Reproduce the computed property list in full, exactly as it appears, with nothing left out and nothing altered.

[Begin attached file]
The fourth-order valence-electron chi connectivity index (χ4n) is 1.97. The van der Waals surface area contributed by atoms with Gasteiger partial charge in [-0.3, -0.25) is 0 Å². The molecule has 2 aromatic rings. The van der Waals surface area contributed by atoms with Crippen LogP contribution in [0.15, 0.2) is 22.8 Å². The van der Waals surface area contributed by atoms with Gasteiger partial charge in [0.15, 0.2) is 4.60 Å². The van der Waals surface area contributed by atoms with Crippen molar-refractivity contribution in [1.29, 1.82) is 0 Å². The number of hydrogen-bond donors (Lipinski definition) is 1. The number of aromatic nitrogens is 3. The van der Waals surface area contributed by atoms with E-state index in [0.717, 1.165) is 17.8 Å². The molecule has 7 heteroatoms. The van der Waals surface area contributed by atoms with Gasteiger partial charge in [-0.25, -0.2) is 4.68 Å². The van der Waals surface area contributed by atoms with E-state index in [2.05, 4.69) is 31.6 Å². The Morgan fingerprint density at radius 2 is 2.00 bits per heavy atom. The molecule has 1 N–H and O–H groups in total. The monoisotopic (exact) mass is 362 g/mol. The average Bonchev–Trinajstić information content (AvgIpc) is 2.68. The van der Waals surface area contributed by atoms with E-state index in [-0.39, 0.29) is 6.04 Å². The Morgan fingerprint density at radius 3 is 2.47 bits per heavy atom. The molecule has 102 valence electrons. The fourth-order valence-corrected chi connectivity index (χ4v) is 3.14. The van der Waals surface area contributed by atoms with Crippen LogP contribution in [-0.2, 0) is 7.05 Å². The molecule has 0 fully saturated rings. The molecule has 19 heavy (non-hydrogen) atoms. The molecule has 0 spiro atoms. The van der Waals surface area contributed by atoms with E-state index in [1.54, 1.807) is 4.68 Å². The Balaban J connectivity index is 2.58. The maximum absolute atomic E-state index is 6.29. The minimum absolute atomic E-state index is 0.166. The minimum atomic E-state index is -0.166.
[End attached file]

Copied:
The fourth-order valence-electron chi connectivity index (χ4n) is 1.97. The van der Waals surface area contributed by atoms with Gasteiger partial charge in [-0.3, -0.25) is 0 Å². The molecule has 2 aromatic rings. The van der Waals surface area contributed by atoms with Crippen LogP contribution in [0.15, 0.2) is 22.8 Å². The van der Waals surface area contributed by atoms with Gasteiger partial charge in [0.15, 0.2) is 4.60 Å². The van der Waals surface area contributed by atoms with Crippen molar-refractivity contribution in [1.29, 1.82) is 0 Å². The number of hydrogen-bond donors (Lipinski definition) is 1. The number of aromatic nitrogens is 3. The van der Waals surface area contributed by atoms with E-state index in [0.717, 1.165) is 17.8 Å². The molecule has 7 heteroatoms. The van der Waals surface area contributed by atoms with Gasteiger partial charge in [-0.25, -0.2) is 4.68 Å². The van der Waals surface area contributed by atoms with E-state index in [2.05, 4.69) is 31.6 Å². The Morgan fingerprint density at radius 2 is 2.00 bits per heavy atom. The molecule has 1 N–H and O–H groups in total. The monoisotopic (exact) mass is 362 g/mol. The average Bonchev–Trinajstić information content (AvgIpc) is 2.68. The van der Waals surface area contributed by atoms with E-state index in [-0.39, 0.29) is 6.04 Å². The Morgan fingerprint density at radius 3 is 2.47 bits per heavy atom. The molecule has 102 valence electrons. The fourth-order valence-corrected chi connectivity index (χ4v) is 3.14. The van der Waals surface area contributed by atoms with Crippen LogP contribution in [-0.2, 0) is 7.05 Å². The molecule has 0 fully saturated rings. The molecule has 19 heavy (non-hydrogen) atoms. The molecule has 0 spiro atoms. The van der Waals surface area contributed by atoms with E-state index in [1.54, 1.807) is 4.68 Å². The Balaban J connectivity index is 2.58. The maximum absolute atomic E-state index is 6.29. The minimum absolute atomic E-state index is 0.166. The minimum atomic E-state index is -0.166.